Time to Wake Up: The Case for Carbon Pricing
As-prepared for delivery
You’ve just heard two colleagues make convincing and passionate arguments for putting a price on carbon, the central protection from climate crisis. A price on carbon like we propose would dramatically lower emissions, and put us on a net zero-by-2050 path — the path necessary to avoid the worst climate chaos.
Because it’s a price on pollution, we can dial it up or dial it down, as climate chaos worsens or abates.
Because our proposal is border-adjustable, it would let American industry compete even in countries without a price on carbon.
And because our plan is revenue neutral, all funds go back to the American people in the form of payroll tax credits, Social Security or VA benefits, or grants to states to navigate the transition.
So you may be asking, if our plan is so good, how come it isn’t already law? Or, why aren’t there Senate committee hearings on it? Or, where are the bipartisan negotiations?
Well to answer those questions, you have to look at who’s supporting carbon pricing, and who’s opposed.
Let’s start with the good news: who’s supporting it.
[Chart 1 – WSJ op-ed]
Earlier this year, 27 winners of the Nobel Prize in economics, 15 former chairs of the president’s Council of Economic Advisors (a majority of them Republicans), four former chairs of the Federal Reserve (two of them Republicans), and two former Secretaries of the Treasury (one of them Republican), in the Wall Street Journal no less, endorsed a border-adjustable price on carbon with revenues returned to the American people.
In other words, a carbon price very like our bill.
[Chart 2 – Milton Friedman Quote]
Even the patron saint of conservative economists, the late Milton Friedman, himself a Nobel Prize winner, made the case that it is proper for government to put a price on pollution.
“[T]he best way to do it,” he said, “is to impose a tax on the cost of the pollutants...and make an incentive for...manufacturers and for consumers to keep down the amount of pollution.”
[Chart 3 – NYT op-ed]
Four former Republican Administrators of the Environmental Protection Agency, for Presidents Nixon, Reagan, and both Bushes, advocated for a price on carbon in the New York Times.
[Chart 4 – Corporate Support for Carbon Pricing]
There’s burgeoning support in the business community. In May, dozens of companies, with a combined market capitalization of nearly $2.5 trillion, came to Congress to advocate for a price on carbon. CEOs of 13 major corporations recently announced the formation of the CEO Climate Dialogue to do the same.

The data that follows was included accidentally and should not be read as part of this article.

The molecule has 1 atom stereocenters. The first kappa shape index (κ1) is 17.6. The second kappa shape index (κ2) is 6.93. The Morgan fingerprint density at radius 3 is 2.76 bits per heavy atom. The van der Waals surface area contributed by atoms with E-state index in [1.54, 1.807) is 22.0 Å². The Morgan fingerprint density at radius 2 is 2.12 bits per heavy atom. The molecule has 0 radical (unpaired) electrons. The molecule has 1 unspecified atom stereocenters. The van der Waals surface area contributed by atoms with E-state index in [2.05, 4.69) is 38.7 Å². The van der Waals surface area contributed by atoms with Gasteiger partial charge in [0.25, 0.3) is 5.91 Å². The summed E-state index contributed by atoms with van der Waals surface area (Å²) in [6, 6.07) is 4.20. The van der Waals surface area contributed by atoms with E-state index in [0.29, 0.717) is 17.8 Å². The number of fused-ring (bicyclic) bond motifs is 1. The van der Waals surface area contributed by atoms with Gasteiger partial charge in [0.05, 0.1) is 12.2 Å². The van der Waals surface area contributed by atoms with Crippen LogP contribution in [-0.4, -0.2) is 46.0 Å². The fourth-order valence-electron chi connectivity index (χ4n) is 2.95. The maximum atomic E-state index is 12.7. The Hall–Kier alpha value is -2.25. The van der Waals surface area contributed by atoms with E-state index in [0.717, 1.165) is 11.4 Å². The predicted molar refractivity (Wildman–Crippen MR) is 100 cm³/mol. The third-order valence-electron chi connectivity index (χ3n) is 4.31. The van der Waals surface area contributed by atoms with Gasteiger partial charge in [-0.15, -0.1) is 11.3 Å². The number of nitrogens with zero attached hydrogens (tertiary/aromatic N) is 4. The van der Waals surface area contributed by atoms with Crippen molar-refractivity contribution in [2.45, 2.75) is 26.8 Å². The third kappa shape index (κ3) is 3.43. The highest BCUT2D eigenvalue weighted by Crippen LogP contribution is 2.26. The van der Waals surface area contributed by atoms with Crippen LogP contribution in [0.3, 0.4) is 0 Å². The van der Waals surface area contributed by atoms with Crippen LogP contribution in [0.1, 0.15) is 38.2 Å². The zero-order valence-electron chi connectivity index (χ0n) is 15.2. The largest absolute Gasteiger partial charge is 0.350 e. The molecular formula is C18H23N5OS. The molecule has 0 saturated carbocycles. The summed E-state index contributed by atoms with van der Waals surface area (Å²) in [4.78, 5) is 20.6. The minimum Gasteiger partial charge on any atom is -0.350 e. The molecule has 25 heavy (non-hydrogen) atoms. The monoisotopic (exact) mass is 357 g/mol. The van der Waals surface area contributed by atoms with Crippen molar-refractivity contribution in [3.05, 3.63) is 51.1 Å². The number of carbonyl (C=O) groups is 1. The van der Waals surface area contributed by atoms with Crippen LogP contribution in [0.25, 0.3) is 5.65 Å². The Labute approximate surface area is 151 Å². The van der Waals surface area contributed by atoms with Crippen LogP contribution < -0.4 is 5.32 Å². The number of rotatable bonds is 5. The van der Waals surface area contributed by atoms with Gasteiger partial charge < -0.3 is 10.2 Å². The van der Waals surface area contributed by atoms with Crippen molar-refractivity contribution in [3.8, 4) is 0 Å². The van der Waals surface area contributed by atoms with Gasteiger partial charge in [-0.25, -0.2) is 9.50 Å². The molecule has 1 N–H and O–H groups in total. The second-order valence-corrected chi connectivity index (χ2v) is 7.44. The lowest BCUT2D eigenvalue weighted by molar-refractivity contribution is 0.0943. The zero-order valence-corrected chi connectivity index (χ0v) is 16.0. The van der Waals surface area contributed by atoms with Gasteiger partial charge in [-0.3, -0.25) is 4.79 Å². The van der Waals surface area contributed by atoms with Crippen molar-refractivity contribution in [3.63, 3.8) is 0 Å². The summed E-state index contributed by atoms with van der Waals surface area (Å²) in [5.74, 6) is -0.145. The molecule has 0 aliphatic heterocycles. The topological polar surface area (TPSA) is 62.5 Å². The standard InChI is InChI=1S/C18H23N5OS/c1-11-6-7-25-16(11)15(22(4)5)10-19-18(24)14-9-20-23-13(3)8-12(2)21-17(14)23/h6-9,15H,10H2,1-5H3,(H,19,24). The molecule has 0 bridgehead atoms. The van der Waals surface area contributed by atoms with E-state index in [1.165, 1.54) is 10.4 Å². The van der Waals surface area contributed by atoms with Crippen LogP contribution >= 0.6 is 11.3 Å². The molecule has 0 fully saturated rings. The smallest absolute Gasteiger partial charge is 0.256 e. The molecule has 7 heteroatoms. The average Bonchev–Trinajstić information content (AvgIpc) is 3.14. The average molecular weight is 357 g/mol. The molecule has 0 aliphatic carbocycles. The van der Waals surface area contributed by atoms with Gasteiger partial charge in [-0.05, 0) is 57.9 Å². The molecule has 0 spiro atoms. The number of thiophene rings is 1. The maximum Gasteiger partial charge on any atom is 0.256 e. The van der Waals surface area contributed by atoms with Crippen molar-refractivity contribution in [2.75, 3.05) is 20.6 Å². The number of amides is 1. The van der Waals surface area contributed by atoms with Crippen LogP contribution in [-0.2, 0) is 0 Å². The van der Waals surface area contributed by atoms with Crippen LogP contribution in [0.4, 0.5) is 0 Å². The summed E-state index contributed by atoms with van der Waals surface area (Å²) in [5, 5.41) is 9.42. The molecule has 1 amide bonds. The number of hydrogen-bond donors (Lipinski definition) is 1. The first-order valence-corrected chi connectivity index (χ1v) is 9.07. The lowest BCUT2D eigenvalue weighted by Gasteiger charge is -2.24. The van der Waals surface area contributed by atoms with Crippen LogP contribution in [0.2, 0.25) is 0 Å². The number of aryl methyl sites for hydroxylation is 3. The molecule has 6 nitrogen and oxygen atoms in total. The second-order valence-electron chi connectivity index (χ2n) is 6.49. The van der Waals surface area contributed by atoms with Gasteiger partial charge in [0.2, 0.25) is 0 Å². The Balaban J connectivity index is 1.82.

[Chart 5 – Chart re risk warnings]
The CEOs may be responding to an explosion of warnings, coming from economic regulators, national banks, and risk analysts, that we are headed for economic perils if climate change is not addressed with an effective, predictable remedy — like a price on carbon emissions.
[Chart 6 – Pope Francis]
Last month, even Pope Francis convened a two-day summit at the Vatican on climate change, where he urged governments, businesses — and oil companies — to get serious about climate change; and to follow carbon pricing as the smart path forward, calling it essential.
Pope Francis is not alone among religious leaders in seeing a moral imperative here.
- The head of the Church of England stated that “[r]educing the causes of climate change is essential to the life of faith. It is a way to love our neighbour and to steward the gift of creation.”
- Two hundred thirty-two evangelical pastors from 44 states declared, “[l]ove of God, love of neighbor, and the demands of stewardship are more than enough reason for evangelical Christians to respond to the climate change problem with moral passion and concrete action.”
- Forty-three rabbis from around the world stated that “Jewish teachings mandate that we do everything possible to help avert a climate catastrophe and other environmental disasters and to help shift our imperiled planet onto a sustainable path.”
- Likewise, leaders and scholars of the Islamic, Hindu and Buddhist faiths have urged climate action, including pricing carbon.
With all this support, particularly from so many Republicans, you’d think that carbon pricing would be a no-brainer here in Congress, that we would certainly be at work on something!
Unfortunately, you would be wrong. The bad news is: who’s opposed to carbon pricing — and what dirty tools they bring to the job.
[Chart 7 – Front Group Letter]
Here’s one example.